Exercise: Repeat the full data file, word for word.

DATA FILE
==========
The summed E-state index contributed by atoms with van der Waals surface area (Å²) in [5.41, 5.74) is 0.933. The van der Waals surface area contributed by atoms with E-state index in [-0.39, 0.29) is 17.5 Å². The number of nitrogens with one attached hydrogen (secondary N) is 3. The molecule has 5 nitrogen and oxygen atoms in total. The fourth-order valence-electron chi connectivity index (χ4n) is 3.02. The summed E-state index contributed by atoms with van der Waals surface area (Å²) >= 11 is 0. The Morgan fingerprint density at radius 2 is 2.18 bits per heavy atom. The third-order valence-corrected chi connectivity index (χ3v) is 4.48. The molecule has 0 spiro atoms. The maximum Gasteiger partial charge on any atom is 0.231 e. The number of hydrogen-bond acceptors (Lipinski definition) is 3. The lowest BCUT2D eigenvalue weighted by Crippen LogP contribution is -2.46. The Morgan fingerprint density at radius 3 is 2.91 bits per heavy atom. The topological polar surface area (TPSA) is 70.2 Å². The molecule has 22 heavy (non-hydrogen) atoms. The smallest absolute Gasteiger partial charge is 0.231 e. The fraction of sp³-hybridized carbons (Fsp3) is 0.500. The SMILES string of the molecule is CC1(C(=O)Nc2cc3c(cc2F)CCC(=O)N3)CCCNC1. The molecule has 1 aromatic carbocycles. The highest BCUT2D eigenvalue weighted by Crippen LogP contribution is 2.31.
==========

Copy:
The summed E-state index contributed by atoms with van der Waals surface area (Å²) in [5.41, 5.74) is 0.933. The van der Waals surface area contributed by atoms with E-state index in [-0.39, 0.29) is 17.5 Å². The number of nitrogens with one attached hydrogen (secondary N) is 3. The molecule has 5 nitrogen and oxygen atoms in total. The fourth-order valence-electron chi connectivity index (χ4n) is 3.02. The summed E-state index contributed by atoms with van der Waals surface area (Å²) >= 11 is 0. The Morgan fingerprint density at radius 2 is 2.18 bits per heavy atom. The third-order valence-corrected chi connectivity index (χ3v) is 4.48. The molecule has 0 spiro atoms. The maximum Gasteiger partial charge on any atom is 0.231 e. The number of hydrogen-bond acceptors (Lipinski definition) is 3. The lowest BCUT2D eigenvalue weighted by Crippen LogP contribution is -2.46. The Morgan fingerprint density at radius 3 is 2.91 bits per heavy atom. The topological polar surface area (TPSA) is 70.2 Å². The molecule has 22 heavy (non-hydrogen) atoms. The smallest absolute Gasteiger partial charge is 0.231 e. The fraction of sp³-hybridized carbons (Fsp3) is 0.500. The SMILES string of the molecule is CC1(C(=O)Nc2cc3c(cc2F)CCC(=O)N3)CCCNC1. The molecule has 1 aromatic carbocycles. The highest BCUT2D eigenvalue weighted by Crippen LogP contribution is 2.31.